I have been involved in a fascinating intellectual and artistic pursuit, of late, one that may be of interest to some of you all, such as John Thurston. If you will go over to the Ancient Weapons Forum in the www.swordforum.com
site, you will find a thread captioned, "Original Gladius Hispaniensis" that is now some 6 pages long. This thread has garnered the interest of two authors of note on things Roman, Michael Bishop who edits The Journal of Roman Military Equipment Studies
and well as co-authoring the book, now out of print, Roman Military Equipment
, and John Maddox Roberts, the author of the acclaimed SPQR Roman mystery series set during the 1st Century BCE. My piece in all of this has been to contribute the picture of the Delos Gladius from the Bishop book, since it is unavailable elswhere and now out of print, and then to become involved in trying to design a gladius based upon it for production. In other words, to take an archaeological item, from which all, or almost all, organic matter had rotted away in something over 2000 years and produce a useable picture that a smith could take as a pattern for a production model. You can see my first attempt on line, complete with commentary as to how I got there, and then some comments from observers. I have since done another sketch based upon later, and newer information, but the smith and I have not posted it since the last one led to at least one poacher trying to steal the idea. If you would like, I could send you a fax of the later idea, but you must promise me not to put any of the pictures on line.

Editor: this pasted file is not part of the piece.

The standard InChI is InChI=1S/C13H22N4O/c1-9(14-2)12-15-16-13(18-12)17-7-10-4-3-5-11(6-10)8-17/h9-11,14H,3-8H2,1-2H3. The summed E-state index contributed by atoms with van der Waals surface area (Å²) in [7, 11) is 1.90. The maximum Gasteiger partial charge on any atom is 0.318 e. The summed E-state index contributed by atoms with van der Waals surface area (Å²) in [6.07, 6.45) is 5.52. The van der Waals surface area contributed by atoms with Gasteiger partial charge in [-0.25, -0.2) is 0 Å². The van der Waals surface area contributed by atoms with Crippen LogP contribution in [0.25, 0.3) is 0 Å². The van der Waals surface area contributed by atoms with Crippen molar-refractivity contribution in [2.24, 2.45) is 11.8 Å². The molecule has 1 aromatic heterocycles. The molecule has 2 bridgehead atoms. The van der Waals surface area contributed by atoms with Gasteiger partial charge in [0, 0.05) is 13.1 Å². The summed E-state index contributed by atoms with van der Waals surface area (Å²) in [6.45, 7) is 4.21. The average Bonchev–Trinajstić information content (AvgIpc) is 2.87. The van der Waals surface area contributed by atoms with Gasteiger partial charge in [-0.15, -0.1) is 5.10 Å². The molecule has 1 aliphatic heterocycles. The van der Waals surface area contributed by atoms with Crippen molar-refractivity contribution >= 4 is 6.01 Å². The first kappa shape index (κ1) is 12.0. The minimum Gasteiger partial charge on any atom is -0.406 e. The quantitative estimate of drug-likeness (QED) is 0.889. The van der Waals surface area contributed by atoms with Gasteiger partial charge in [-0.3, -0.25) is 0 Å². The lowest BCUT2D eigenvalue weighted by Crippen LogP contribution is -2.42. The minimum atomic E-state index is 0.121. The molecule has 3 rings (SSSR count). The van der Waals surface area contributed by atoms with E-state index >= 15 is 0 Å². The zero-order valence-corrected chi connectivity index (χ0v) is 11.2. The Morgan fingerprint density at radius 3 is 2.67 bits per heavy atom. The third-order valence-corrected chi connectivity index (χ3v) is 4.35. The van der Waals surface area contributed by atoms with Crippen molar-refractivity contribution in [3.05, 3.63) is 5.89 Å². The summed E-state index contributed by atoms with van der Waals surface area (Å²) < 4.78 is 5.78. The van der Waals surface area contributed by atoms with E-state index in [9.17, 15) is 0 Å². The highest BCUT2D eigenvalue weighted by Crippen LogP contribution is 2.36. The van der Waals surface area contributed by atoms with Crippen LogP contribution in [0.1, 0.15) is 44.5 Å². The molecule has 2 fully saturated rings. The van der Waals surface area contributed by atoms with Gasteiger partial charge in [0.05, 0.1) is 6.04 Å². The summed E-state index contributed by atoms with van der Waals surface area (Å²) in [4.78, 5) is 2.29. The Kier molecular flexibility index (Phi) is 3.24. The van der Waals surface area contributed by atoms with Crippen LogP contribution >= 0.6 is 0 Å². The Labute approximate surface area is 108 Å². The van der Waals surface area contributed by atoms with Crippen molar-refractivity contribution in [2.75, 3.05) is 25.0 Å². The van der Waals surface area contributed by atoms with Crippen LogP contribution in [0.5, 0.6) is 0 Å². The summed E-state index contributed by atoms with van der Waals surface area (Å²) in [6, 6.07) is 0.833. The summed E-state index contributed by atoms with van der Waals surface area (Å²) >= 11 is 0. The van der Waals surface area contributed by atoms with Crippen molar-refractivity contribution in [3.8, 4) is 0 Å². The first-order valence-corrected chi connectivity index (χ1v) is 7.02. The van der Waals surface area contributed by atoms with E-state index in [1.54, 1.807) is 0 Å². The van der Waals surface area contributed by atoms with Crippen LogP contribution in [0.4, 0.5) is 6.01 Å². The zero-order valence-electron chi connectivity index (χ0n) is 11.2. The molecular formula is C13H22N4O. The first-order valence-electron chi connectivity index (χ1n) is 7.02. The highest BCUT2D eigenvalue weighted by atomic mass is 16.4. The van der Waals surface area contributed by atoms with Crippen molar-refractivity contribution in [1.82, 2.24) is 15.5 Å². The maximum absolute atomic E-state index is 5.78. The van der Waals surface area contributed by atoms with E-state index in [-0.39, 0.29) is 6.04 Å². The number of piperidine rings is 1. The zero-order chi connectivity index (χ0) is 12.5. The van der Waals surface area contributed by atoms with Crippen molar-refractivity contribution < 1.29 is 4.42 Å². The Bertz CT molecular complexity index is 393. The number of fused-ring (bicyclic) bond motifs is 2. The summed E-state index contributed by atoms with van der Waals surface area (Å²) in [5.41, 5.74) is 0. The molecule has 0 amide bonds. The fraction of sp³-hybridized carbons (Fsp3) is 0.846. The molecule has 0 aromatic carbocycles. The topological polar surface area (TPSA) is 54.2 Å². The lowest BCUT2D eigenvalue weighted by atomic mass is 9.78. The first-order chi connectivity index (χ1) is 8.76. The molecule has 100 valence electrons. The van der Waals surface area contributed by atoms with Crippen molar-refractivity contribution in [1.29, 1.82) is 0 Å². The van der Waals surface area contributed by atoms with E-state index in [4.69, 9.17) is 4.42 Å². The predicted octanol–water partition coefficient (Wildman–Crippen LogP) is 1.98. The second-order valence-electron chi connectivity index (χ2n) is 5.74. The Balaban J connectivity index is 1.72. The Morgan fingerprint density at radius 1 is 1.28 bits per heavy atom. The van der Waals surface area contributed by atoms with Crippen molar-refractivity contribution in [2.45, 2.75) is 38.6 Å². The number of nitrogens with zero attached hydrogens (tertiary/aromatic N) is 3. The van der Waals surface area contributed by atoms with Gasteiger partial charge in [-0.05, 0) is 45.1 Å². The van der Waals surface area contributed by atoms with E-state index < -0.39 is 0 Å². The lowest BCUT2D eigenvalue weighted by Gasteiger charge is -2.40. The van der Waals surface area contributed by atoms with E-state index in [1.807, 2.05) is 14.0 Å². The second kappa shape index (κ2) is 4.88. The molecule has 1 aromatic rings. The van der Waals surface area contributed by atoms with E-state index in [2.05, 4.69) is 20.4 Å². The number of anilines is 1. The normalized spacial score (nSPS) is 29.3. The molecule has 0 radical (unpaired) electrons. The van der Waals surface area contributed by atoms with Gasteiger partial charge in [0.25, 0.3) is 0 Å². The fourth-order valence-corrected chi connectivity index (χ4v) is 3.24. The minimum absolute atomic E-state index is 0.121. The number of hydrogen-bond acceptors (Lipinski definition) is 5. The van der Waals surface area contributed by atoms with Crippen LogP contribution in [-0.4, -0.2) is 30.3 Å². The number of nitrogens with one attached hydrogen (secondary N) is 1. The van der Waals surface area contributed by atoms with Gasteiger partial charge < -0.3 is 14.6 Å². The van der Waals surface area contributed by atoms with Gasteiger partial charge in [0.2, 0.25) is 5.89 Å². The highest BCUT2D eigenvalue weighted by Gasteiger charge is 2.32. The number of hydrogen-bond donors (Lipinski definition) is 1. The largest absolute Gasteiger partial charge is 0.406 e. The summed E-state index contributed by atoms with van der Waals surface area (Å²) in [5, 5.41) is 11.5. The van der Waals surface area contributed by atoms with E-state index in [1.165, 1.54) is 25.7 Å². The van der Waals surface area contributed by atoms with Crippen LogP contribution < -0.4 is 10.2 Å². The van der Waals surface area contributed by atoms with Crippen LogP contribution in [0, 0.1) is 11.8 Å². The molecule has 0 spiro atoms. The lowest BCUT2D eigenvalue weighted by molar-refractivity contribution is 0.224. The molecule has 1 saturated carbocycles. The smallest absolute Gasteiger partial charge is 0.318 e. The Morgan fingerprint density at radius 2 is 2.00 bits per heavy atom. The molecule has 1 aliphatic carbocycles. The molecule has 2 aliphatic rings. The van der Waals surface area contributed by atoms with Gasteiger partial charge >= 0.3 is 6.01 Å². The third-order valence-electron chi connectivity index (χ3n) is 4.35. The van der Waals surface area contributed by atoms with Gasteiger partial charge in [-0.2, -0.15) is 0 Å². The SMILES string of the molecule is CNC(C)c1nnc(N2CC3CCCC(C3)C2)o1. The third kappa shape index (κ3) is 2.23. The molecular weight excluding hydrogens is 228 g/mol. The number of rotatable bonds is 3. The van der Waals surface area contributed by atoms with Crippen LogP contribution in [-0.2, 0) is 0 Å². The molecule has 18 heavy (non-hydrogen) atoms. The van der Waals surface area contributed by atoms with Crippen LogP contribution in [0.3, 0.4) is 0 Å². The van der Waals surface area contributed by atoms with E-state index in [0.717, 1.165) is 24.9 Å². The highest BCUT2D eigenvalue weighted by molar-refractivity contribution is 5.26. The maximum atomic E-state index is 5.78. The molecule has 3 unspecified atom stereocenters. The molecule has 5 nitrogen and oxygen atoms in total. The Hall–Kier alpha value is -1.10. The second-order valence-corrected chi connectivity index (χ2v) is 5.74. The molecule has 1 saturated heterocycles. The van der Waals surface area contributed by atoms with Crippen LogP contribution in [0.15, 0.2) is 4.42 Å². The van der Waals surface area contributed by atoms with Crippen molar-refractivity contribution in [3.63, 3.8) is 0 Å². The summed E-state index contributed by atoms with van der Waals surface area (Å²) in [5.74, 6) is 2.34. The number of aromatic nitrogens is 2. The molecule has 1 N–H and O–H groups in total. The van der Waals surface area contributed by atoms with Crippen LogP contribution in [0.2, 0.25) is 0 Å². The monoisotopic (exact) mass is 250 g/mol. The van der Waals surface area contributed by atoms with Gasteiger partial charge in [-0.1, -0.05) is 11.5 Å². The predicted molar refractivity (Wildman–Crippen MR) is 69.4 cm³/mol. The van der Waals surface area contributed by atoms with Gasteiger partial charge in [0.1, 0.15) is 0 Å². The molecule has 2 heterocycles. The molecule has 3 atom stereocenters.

In any case, it looks as if I will be ordering one of these once we get them into production, and that will be a serious crimp to my funds, since I have already placed an order for my very first sword purchase, the Roman Riding Sword from Patrick Barta at TEMPL. You may see it at http://templ.oceany.cz/eng_z_ran-stred.htm
BTW< if there are any of you interested in a sword that was a real piece of American History, SwordForums has set up a partnership with another Czech firm, ARMART, to represent them in the USA, and one of the models that they make is the Model 1840 Light Dragoon Saber, "Old Wristbreaker", the saber carried by all U.S. mounted units up until the War Between the States, when it was superceded by the Model 1860. This is a beautiful saber, and the reproduction, while expensive, is extremely well-made and uses a hand-forged blade with grind lines that are smooth and continuous and actually match up side to side, unlike the India-made replicas of the 1860 model available elsewhere.
Trying to Walk in the Light, Hughhughf_us@yahoo.com